Simon Hampel Co-founder Staff Member

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    I would suggest that you actually need to go one step further than this - you need to have a good understanding about the actual products you are invested in and how far THEY can fall - not just the market in general.

    Looking at how far the market can fall is only valid if you are only invested in the market (eg an index fund). Many growth funds outperform the market when times are good, but they also fall a lot further and faster than the market when things turn bad. I have seen plenty of funds and other vehicles drop by well in excess of 50% during this correction ... some by 70%+

    You need to understand this and be prepared to deal with this potential - especially if you are also gearing your investments.
     
  15. Alan

    Alan Well-Known Member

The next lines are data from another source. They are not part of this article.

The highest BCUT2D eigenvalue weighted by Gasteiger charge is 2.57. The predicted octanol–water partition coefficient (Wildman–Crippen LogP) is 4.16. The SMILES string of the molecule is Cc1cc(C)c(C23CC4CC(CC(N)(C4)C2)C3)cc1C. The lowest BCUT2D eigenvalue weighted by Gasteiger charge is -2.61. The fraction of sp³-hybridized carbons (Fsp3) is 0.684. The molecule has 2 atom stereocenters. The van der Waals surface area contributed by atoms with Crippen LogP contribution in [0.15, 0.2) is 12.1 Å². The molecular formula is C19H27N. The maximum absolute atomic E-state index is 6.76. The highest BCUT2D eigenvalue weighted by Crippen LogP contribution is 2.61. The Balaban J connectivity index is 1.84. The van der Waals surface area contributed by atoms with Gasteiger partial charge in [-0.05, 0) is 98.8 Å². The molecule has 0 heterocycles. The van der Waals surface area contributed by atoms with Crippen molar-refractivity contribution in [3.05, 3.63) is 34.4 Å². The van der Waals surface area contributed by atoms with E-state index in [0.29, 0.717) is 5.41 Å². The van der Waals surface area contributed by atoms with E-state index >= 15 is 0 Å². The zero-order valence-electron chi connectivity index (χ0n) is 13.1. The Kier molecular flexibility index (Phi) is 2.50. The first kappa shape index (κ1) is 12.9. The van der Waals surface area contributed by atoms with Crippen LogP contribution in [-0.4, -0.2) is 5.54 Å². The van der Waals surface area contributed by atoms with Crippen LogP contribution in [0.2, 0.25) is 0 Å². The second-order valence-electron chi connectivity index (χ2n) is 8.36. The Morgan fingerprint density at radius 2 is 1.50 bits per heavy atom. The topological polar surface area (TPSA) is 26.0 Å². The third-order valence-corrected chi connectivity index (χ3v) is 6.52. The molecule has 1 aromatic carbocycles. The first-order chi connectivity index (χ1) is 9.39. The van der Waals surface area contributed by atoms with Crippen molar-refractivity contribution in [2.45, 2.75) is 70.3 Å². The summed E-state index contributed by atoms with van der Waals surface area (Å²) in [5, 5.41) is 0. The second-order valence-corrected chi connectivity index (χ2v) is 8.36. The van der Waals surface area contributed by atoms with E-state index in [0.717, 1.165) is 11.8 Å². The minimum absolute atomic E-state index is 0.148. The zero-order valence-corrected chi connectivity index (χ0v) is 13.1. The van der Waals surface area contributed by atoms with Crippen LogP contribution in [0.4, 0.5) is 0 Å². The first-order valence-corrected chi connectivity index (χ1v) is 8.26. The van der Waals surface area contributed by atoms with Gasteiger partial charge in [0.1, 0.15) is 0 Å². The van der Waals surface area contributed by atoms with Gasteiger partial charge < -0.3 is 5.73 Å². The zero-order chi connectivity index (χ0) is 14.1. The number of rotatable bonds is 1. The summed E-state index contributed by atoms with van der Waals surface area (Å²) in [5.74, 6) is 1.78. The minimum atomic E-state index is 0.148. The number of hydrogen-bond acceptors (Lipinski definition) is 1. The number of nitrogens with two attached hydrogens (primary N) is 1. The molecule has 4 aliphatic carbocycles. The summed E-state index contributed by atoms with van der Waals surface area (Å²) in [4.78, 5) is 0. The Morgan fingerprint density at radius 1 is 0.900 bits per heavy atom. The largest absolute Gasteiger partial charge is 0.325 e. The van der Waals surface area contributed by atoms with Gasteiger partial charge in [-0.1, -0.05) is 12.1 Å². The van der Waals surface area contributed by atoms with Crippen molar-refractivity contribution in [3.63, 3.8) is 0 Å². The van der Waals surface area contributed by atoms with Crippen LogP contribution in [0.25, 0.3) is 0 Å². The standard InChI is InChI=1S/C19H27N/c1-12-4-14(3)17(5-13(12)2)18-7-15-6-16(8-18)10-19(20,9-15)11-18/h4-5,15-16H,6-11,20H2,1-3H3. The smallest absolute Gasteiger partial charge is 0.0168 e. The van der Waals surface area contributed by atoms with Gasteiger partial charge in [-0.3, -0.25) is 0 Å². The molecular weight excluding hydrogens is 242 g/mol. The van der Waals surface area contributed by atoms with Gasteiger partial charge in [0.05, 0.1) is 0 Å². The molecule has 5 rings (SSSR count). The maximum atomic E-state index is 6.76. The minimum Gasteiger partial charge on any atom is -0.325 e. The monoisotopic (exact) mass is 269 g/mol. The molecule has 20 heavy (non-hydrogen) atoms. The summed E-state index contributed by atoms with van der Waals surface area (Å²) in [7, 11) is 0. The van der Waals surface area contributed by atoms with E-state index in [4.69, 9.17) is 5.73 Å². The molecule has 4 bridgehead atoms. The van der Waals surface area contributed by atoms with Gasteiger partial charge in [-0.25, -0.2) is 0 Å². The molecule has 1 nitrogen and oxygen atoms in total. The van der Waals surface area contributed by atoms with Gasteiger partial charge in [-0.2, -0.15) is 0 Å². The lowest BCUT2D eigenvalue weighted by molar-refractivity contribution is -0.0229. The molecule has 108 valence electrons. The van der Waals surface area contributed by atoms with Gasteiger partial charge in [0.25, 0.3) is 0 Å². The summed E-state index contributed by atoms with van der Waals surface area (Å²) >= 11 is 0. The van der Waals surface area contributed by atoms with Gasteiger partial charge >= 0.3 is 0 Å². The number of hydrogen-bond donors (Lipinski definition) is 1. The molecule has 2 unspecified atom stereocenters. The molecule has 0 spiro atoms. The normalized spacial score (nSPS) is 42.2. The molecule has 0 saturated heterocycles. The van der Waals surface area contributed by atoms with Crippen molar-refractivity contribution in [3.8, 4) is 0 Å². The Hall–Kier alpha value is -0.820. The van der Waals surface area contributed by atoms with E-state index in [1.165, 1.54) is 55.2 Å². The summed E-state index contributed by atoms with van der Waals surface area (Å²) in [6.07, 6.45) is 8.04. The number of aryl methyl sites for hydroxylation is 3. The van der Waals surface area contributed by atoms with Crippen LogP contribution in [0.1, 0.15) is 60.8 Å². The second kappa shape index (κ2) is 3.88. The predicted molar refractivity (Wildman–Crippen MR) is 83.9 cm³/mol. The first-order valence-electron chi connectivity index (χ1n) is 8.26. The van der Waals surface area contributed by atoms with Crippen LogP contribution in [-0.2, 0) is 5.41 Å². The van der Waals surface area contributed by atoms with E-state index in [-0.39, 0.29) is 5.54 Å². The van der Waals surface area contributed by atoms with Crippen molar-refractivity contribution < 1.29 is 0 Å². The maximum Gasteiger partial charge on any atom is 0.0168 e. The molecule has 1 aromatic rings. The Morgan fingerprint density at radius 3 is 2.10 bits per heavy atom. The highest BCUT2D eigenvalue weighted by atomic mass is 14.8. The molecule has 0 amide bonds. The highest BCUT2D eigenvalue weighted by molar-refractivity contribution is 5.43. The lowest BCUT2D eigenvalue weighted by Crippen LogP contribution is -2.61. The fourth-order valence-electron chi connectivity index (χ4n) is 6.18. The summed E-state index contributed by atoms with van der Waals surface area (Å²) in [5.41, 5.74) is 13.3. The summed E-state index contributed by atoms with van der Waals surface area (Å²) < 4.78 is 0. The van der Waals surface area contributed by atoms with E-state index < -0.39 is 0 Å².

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    Yes......totally agree Sim.

    I was making the assumption(as with my own personal situation) that the person was holding a wide range of ASX200 type stocks.

    If I had a single stock, a collection of Small Caps or indeed other types of products, outcomes could be quite different and I'd really need to know how I would respond financially to that event. If my answer is I'd have to sell almost everything at the bottom, then I need to think again about what I'm doing.

    Having said that, life is life and we can't account for every possible combination of events that may occur or we'd never get out of bed in the morning or invest in anything.

    Life has some risk. Investing has some risk. We should invest sensibly within our OWN risk profile and don't go and continually compare our own investments to everyone elses or we'll start to make investments for which 'lack of sleep at night' becomes a big an unnecessary factor in our lives.